Exporting 3D content for Babylon.js

When building 3D applications, an important aspect is being able to import high quality 3D assets. Babylon.js allows you to load several 3D file formats. This article discusses how you can create your own content that can be imported into Babylon.js.

Supported 3D File Formats

Babylon.js currently supports importing three file formats: glTF, Wavefront OBJ, and Babylon.js file format.


glTF is an open source 3D file format designed with runtime usage in mind. The format supports physically-based materials as well as node and skeletal animations. Many exporters are available for 3D authoring tools. One major advantage of the format is that it can be used on the web as well as in mobile and desktop applications.

glTF is the preferred 3D file format for Babylon.js, though there are times where it is appropriate to use the Babylon.js file format, as explained below.

Babylon.js file format (.babylon)

Babylon.js has its own file format with the extension .babylon. This format can handle the most functionality out of all supported formats but is limited in that it can only be loaded in Babylon.js. However, we provide several exporters, mentioned below, that allow the creation of these files from DCC tools. It’s preferable to use the glTF file format, unless there is certain functionality that is not yet supported, such as light maps or particle systems.

Wavefront OBJ

Wavefront OBJ is a simple 3D file format that can store 3d geometry as well as materials with a .mtl file. Many 3D authoring tools support exporting to this file format. It does not handle animations or physically-based materials, but it is capable of transferring mesh data.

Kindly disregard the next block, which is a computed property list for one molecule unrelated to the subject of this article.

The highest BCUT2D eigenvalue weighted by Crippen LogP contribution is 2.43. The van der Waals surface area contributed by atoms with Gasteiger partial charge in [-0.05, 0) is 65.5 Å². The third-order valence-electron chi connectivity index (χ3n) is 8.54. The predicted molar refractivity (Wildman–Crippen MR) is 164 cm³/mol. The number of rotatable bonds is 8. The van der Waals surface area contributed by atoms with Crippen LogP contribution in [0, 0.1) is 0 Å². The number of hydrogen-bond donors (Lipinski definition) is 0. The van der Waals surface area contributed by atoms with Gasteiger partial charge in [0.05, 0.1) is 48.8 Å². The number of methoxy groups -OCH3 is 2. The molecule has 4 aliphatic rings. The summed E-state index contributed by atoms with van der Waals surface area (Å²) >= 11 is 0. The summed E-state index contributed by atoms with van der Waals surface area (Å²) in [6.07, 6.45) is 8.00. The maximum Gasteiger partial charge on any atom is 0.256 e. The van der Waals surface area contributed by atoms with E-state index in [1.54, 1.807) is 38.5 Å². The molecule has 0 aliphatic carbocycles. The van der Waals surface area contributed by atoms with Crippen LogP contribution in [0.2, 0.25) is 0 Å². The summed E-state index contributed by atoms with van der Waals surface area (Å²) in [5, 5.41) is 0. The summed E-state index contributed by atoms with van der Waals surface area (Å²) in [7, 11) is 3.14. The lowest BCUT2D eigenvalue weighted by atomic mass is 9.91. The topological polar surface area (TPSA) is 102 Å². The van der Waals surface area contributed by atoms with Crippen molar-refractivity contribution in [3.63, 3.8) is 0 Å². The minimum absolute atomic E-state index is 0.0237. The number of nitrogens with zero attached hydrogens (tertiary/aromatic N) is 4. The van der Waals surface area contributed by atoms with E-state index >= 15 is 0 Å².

Babylon.js has exporters available for 3ds Max, Maya, and Blender. The 3ds Max exporter supports 3ds Max 2015 and higher, and exports to glTF as well as to the Babylon.js file format. The Maya exporter supports 2017 and higher, and exports to glTF as well as to the Babylon.js file format. The Blender exporter supports Blender 2.79 and only exports to the Babylon.js file format. However, the Khronos glTF-Blender-Exporter can be used to generate glTF files from Blender so they can be imported into Babylon.js.

If an exporter is not available from Babylon.js but it supports exporting to glTF or the obj file format, then they can also be imported into Babylon.js!

The interface for the Babylon.js 3ds Max exporter

Babylon.js Sandbox

The Babylon.js provides a convenient way to view 3D models and convert them to glTF. For example, the Flight Helmet was created using the Maya exporter. First, navigate to sandbox.babylonjs.com. Next, drag and drop your 3D file (and associated textures) into the sandbox. Your model should then load and appear in the viewport.

Click the edit button on the bottom right corner to launch inspector, and select the ‘GLTF’ tab

Afterwards, you can launch the inspector, go to the glTF tab, and export as glb, the binary format of glTF.

From the ‘GLTF’ tab, select ‘Export GLB’

Now your model can be imported as a glb asset!

My application does not have a Babylon.js exporter

If your application supports exporting to the glTF or obj file formats, and there is no Babylon.js exporter available, you can import the file into Babylon.js and use it in your application. For example, in the multiplayer game, NiftyWorld, an obj file was authored in Google Blocks, converted to glTF using the sandbox, and finally imported and used in the game.

NiftyWorld using a glTF file for the level

Where can I find the exporters?

The Babylon.js exporters can be found and downloaded from here.

Happy exporting!

Kacey Coley — Babylon.js Team

Babylon.js: Powerful, Beautiful, Simple, Open — Web-Based 3D At Its Best. https://www.babylonjs.com/

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